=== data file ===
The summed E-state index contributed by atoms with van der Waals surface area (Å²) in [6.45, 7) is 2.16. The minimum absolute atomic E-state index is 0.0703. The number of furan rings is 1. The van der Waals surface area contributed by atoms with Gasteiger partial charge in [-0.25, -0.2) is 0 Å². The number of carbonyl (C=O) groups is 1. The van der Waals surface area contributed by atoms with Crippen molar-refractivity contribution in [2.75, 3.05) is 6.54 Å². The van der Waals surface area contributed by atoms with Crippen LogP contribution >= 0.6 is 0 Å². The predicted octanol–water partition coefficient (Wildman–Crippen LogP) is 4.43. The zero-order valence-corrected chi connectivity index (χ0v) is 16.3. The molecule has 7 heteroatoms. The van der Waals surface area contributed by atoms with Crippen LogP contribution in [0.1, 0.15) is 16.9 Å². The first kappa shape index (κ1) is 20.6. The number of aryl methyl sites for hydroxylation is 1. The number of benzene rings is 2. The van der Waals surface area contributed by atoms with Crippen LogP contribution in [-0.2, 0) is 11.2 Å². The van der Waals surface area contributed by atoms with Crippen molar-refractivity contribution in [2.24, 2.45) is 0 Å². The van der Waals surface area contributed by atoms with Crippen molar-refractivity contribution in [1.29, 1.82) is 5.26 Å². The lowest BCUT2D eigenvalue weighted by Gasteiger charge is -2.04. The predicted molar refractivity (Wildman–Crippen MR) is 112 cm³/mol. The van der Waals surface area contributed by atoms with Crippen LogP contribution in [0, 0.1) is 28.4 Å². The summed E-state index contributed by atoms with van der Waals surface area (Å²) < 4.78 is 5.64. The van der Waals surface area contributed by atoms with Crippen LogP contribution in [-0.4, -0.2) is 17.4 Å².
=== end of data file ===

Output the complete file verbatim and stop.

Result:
The summed E-state index contributed by atoms with van der Waals surface area (Å²) in [6.45, 7) is 2.16. The minimum absolute atomic E-state index is 0.0703. The number of furan rings is 1. The van der Waals surface area contributed by atoms with Gasteiger partial charge in [-0.25, -0.2) is 0 Å². The number of carbonyl (C=O) groups is 1. The van der Waals surface area contributed by atoms with Crippen molar-refractivity contribution in [2.75, 3.05) is 6.54 Å². The van der Waals surface area contributed by atoms with Crippen LogP contribution >= 0.6 is 0 Å². The predicted octanol–water partition coefficient (Wildman–Crippen LogP) is 4.43. The zero-order valence-corrected chi connectivity index (χ0v) is 16.3. The molecule has 7 heteroatoms. The van der Waals surface area contributed by atoms with Crippen LogP contribution in [0.1, 0.15) is 16.9 Å². The first kappa shape index (κ1) is 20.6. The number of aryl methyl sites for hydroxylation is 1. The number of benzene rings is 2. The van der Waals surface area contributed by atoms with Crippen LogP contribution in [-0.2, 0) is 11.2 Å². The van der Waals surface area contributed by atoms with Crippen molar-refractivity contribution in [2.24, 2.45) is 0 Å². The van der Waals surface area contributed by atoms with Crippen molar-refractivity contribution in [1.29, 1.82) is 5.26 Å². The lowest BCUT2D eigenvalue weighted by Gasteiger charge is -2.04. The predicted molar refractivity (Wildman–Crippen MR) is 112 cm³/mol. The van der Waals surface area contributed by atoms with Crippen LogP contribution in [0, 0.1) is 28.4 Å². The summed E-state index contributed by atoms with van der Waals surface area (Å²) < 4.78 is 5.64. The van der Waals surface area contributed by atoms with Crippen LogP contribution in [-0.4, -0.2) is 17.4 Å².